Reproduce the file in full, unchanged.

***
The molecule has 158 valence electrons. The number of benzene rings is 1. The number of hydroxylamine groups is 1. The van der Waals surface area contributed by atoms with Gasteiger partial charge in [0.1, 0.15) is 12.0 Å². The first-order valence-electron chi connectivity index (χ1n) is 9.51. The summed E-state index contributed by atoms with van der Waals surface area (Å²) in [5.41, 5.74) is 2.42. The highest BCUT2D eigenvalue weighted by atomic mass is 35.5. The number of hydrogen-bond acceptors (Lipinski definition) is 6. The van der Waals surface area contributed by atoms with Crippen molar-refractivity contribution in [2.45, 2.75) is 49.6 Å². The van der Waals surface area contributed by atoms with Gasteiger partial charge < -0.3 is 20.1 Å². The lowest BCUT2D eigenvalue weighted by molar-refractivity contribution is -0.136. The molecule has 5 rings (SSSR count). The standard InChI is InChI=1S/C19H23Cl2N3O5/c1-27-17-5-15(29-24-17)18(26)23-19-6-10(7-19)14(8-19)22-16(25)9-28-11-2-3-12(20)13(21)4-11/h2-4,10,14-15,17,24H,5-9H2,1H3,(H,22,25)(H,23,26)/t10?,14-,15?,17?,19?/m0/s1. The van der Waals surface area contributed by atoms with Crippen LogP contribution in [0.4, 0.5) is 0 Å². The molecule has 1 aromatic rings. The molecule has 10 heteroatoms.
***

The molecule has 158 valence electrons. The number of benzene rings is 1. The number of hydroxylamine groups is 1. The van der Waals surface area contributed by atoms with Gasteiger partial charge in [0.1, 0.15) is 12.0 Å². The first-order valence-electron chi connectivity index (χ1n) is 9.51. The summed E-state index contributed by atoms with van der Waals surface area (Å²) in [5.41, 5.74) is 2.42. The highest BCUT2D eigenvalue weighted by atomic mass is 35.5. The number of hydrogen-bond acceptors (Lipinski definition) is 6. The van der Waals surface area contributed by atoms with Crippen molar-refractivity contribution in [2.45, 2.75) is 49.6 Å². The van der Waals surface area contributed by atoms with Gasteiger partial charge < -0.3 is 20.1 Å². The lowest BCUT2D eigenvalue weighted by molar-refractivity contribution is -0.136. The molecule has 5 rings (SSSR count). The standard InChI is InChI=1S/C19H23Cl2N3O5/c1-27-17-5-15(29-24-17)18(26)23-19-6-10(7-19)14(8-19)22-16(25)9-28-11-2-3-12(20)13(21)4-11/h2-4,10,14-15,17,24H,5-9H2,1H3,(H,22,25)(H,23,26)/t10?,14-,15?,17?,19?/m0/s1. The van der Waals surface area contributed by atoms with Crippen LogP contribution in [0.4, 0.5) is 0 Å². The molecule has 1 aromatic rings. The molecule has 10 heteroatoms.